By Austin Business Journal

Skyonic Corp. received a $25 million grant from the U.S. Department of Energy as part of six projects developing methods to convert captured carbon dioxide emissions from industrial sources.

Austin-based Skyonic will use funds to continue developing its SkyMine mineralization technology â¿¿ a potential replacement for existing scrubber technologyâ¿¿ which the company patented in June. SkyMine changes carbon dioxide into solid carbonate or bicarbonate materials while removing toxic materials, officials said.

The project team is piloting the process on carbon dioxide-laden flue gas generated by a San Antonio-based cement plant operated by Capital Aggregates Ltd. Skyonic hopes to build-out the technology to support large, commercial-scale production for power-generators, refineries, distilleries and other industrial manufacturers.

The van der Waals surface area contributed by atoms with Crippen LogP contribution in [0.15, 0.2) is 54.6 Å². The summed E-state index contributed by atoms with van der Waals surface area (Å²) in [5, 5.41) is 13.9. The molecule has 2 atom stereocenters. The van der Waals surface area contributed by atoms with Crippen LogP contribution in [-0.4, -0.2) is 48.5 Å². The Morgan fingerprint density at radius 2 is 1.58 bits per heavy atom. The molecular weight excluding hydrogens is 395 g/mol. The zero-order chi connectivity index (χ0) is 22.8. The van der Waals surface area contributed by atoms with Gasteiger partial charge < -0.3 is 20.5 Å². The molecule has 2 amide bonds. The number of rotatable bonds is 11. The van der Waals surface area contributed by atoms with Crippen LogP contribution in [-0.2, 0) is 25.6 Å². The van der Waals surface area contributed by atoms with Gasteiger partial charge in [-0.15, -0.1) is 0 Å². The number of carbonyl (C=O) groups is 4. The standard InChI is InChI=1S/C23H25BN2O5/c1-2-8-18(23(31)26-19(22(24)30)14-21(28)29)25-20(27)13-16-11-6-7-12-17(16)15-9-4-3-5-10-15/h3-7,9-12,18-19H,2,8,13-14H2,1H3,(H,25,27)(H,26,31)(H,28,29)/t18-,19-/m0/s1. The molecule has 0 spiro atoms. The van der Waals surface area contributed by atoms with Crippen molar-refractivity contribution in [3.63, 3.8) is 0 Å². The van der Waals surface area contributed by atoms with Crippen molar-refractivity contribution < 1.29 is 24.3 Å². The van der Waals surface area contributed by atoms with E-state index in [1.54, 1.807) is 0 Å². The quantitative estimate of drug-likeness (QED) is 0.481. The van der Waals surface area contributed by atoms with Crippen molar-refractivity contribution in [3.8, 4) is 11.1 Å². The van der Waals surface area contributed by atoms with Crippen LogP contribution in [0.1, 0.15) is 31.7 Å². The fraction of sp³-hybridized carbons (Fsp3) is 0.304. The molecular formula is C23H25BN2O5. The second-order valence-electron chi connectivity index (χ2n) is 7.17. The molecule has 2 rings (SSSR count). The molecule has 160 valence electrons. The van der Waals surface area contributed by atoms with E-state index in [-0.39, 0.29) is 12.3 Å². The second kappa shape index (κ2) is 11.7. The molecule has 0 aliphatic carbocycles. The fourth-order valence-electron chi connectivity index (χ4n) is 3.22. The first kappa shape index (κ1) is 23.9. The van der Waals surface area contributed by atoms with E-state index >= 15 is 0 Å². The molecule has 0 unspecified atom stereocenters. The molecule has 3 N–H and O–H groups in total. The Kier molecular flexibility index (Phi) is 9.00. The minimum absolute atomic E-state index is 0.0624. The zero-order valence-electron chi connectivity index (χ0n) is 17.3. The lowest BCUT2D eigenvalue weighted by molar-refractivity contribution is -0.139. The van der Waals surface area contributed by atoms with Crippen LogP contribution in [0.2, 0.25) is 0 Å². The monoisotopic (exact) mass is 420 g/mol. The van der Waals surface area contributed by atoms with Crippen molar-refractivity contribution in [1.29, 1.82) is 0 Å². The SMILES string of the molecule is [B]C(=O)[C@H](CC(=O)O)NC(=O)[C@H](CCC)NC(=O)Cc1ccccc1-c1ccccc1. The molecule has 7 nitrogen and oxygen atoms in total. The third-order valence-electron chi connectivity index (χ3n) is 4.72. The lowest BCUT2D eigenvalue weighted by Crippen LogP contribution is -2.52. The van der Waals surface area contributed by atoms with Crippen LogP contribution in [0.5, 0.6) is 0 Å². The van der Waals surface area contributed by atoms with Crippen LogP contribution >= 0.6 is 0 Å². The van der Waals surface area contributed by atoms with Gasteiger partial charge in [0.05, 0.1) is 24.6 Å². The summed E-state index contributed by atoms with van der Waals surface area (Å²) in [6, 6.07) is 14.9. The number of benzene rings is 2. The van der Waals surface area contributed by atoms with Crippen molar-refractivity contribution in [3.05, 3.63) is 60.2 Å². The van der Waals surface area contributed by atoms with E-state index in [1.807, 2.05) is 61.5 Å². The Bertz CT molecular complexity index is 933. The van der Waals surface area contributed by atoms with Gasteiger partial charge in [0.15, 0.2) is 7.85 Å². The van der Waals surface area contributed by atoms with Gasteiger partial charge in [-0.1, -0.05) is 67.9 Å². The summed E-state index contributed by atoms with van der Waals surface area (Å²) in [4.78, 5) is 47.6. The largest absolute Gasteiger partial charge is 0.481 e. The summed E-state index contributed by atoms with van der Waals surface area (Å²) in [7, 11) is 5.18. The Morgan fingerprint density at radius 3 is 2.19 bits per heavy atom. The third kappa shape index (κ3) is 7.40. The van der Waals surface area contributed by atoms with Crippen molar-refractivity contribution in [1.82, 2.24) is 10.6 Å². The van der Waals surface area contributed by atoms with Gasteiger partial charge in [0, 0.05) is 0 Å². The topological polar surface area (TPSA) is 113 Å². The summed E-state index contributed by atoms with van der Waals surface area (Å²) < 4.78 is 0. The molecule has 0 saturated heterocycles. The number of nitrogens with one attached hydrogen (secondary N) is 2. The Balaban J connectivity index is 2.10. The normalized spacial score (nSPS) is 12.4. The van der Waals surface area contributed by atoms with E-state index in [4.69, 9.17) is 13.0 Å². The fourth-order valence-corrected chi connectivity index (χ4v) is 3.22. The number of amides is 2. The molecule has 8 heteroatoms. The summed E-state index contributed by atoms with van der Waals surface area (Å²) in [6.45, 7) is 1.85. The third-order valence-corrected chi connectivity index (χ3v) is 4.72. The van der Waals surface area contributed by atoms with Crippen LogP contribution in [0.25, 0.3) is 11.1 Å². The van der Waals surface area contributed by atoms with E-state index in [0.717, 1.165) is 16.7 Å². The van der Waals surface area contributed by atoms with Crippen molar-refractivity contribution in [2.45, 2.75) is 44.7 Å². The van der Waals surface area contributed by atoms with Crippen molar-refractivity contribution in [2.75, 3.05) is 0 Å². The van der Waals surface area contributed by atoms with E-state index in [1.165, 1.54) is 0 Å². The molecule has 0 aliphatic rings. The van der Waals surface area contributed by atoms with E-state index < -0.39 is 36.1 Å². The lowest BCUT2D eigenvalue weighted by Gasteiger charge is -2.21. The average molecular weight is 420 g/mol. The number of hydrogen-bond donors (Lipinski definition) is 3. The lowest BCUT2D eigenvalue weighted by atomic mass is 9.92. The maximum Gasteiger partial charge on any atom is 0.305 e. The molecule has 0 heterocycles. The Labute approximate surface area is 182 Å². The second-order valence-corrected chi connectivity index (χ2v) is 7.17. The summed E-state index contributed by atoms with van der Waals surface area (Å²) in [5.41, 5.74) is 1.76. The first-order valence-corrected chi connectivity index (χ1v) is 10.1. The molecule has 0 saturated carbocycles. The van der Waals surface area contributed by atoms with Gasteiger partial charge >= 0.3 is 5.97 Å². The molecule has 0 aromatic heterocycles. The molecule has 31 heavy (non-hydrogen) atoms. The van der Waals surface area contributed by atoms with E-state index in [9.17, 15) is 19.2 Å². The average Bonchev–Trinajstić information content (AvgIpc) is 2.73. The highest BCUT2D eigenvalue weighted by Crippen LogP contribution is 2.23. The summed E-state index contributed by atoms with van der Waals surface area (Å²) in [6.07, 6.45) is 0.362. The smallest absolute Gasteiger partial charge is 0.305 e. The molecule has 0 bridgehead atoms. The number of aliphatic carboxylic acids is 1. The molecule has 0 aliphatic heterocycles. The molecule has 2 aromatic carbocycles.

Skyonic, founded in 2005, employs 12 workers. The company initially received $1.25 million in seed funding from about 10 investors. The six DOE grants are designed to convert carbon dioxide into products such as fuel, plastics, cement and fertilizers. The grants are funded with $106 million from the American Recovery and Reinvestment Act and matched with $156 million in private funding, officials said.

In February, Skyonic received a $3 million stimulus grant from the DOE and the National Energy Technology Laboratory to fund Phase 1 of the Capitol Aggregates project.

Copyright 2010 American City Business Journals
Copyright 2010